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Other knotweeds

There are several species of knotweed in the UK in addition to Japanese knotweed. Four of the most prevalent are giant knotweed (Reynoutria sachalinensis, formally Fallopia sachalinensis), Himalayan knotweed (Persicaria wallichii), dwarf Japanese knotweed (Reynoutria japonica var. ‘Compacta’, formally Fallopia japonica var. ‘Compacta’) and the less problematic lesser knotweed (Persicaria campanulata). Also there are several hybrid (or cross breed) species. Most are either rare in the UK or short-lived (or both). Fallopia x conollyana is a hybrid produced by the interaction between Russian Vine (Fallopia baldschuanica, a.k.a. ‘Mile a Minute’) and Japanese knotweed, though it is rare and lacks any of the invasiveness of its parent plants. The most significant knotweed hybrid is Reynoutria japonica x bohemica (formally Fallopia japonica x bohemica and also known as ‘Bohemian knotweed’ or simply ‘Hybrid knotweed’), formed by the interaction between Japanese and either giant or dwarf knotweeds. This form of knotweed is strong, increasing in number and has shown more resistance to herbicides than Japanese knotweed. As such it presents the greatest issue amongst the hybrids.


Giant knotweed

Giant knotweed

Giant knotweed (Reynoutria sachalinensis) originates from Sakhalin Island, Honshu (in the north of Japan), Korea and the Kurile Islands. The exact date for its introduction to Britain is unknown, but is believed to be sometime during the late 1860s. While closely related to Japanese knotweed, it is less widely distributed outside of the Far East. Like most knotweeds it prefers moist, sunny locations and appears to be less able to adapt to shade than Japanese knotweed. Unlike Japanese knotweed, it occurs in Europe and the UK in both male and female forms and so produces viable seed. It has been discovered in Britain in female, male and hermaphrodite (i.e. male and female flowers on the same plant) forms. Giant knotweed in Europe appears to possess a greater genetic diversity than Japanese knotweed. It is possible this is due to multiple introductions from different source areas, or possibly the difference between plants grown from seed and plants grown from vegetative regeneration.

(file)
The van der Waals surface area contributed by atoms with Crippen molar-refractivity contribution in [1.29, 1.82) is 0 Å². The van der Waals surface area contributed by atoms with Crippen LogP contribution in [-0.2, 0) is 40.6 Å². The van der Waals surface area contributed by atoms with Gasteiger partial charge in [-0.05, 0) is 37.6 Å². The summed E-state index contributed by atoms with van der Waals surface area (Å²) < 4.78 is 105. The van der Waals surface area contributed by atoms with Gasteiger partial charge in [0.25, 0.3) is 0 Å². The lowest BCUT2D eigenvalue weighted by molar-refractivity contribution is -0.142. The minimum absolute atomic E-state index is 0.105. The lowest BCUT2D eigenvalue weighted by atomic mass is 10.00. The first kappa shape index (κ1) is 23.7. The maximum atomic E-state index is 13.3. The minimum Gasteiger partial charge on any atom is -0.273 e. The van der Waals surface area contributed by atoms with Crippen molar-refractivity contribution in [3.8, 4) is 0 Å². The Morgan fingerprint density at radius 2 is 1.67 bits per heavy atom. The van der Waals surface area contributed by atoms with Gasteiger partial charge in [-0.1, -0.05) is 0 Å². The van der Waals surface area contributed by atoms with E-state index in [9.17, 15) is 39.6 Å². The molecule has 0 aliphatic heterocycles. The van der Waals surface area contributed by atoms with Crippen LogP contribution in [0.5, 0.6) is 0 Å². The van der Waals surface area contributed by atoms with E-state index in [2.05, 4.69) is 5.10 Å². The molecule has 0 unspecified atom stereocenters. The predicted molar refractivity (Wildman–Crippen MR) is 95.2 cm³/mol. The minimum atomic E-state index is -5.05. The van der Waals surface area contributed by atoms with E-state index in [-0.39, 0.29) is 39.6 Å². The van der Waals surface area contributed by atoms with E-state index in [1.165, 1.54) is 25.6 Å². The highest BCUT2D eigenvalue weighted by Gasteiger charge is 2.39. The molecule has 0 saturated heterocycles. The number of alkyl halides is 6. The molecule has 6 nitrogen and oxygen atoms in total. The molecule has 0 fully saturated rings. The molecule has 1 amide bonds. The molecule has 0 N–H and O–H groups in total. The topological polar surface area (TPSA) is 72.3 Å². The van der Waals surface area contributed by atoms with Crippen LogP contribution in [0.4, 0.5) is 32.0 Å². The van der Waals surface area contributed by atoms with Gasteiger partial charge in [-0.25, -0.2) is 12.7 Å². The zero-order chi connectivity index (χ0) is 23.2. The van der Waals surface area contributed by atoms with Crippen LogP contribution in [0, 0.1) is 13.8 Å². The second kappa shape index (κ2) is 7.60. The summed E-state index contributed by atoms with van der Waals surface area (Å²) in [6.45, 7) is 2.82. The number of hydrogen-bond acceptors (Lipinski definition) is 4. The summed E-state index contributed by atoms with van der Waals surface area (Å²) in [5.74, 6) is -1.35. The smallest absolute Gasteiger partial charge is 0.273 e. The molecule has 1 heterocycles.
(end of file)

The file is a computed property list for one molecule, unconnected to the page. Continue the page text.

Dwarf Japanese knotweed

Dwarf Japanese knotweed

Dwarf Japanese knotweed (Reynoutria japonica var. ‘Compacta’) is a smaller variety of Japanese knotweed and is often mistaken for its larger cousin. It is rarely naturalised in Europe and, even when it is, it tends to remain fairly localised. As a species it was championed by Gertrude Jekyll in the late 1800s, who planted it in many of her ornamental garden schemes. Whilst not particularly widespread, dwarf knotweed does exist in in the UK with both male and female flowers. Reproduction from seed is commonplace, both in Europe and in its native range. Consequently, the main issue this knotweed presents is its ability to form hybrids with other species, particularly Japanese knotweed and giant knotweed.


Himalayan knotweed

Himalayan knotweed

Himalayan knotweed (Persicaria wallichii) is a native of the Himalayan area of south central Asia. It is one of the least common knotweeds in the UK, but is found in greater concentrations in areas such as the south-west of England and appears to be becoming more widespread elsewhere. In its native habitat, it can be found growing in wet meadows and marshes and can grow in altitudes in excess of 2,500m. Its predilection for moist soils creates its principal environmental impact. It has a tendency to survive flooding events and takes advantage of such events to quickly colonise scoured shores when the flood waters recede. This enables it to completely dominate the area before anything else can re-establish itself. It is present in Europe and the UK in both male and female forms, as the flowers are actually hermaphrodite (i.e. contain both male and female parts). This gives it the ability to hybridise with other knotweeds and similar species.


Bohemica (Hybrid knotweed)


‘Bohemica’ (Reynoutria japonica x bohemica) is a hybrid knotweed, formed by the interaction of giant knotweed and Japanese knotweed. A smaller form of ‘bohemica’ can also be formed by giant knotweed and dwarf Japanese knotweed. ‘Bohemica’ is the most successful of the knotweed hybrids and occurrences of this plant are continually increasing in Britain and parts of Europe. It appears to be much more vigorous and persistent than either Japanese knotweed or giant knotweed and it has shown a greater initial resistance to herbicides.

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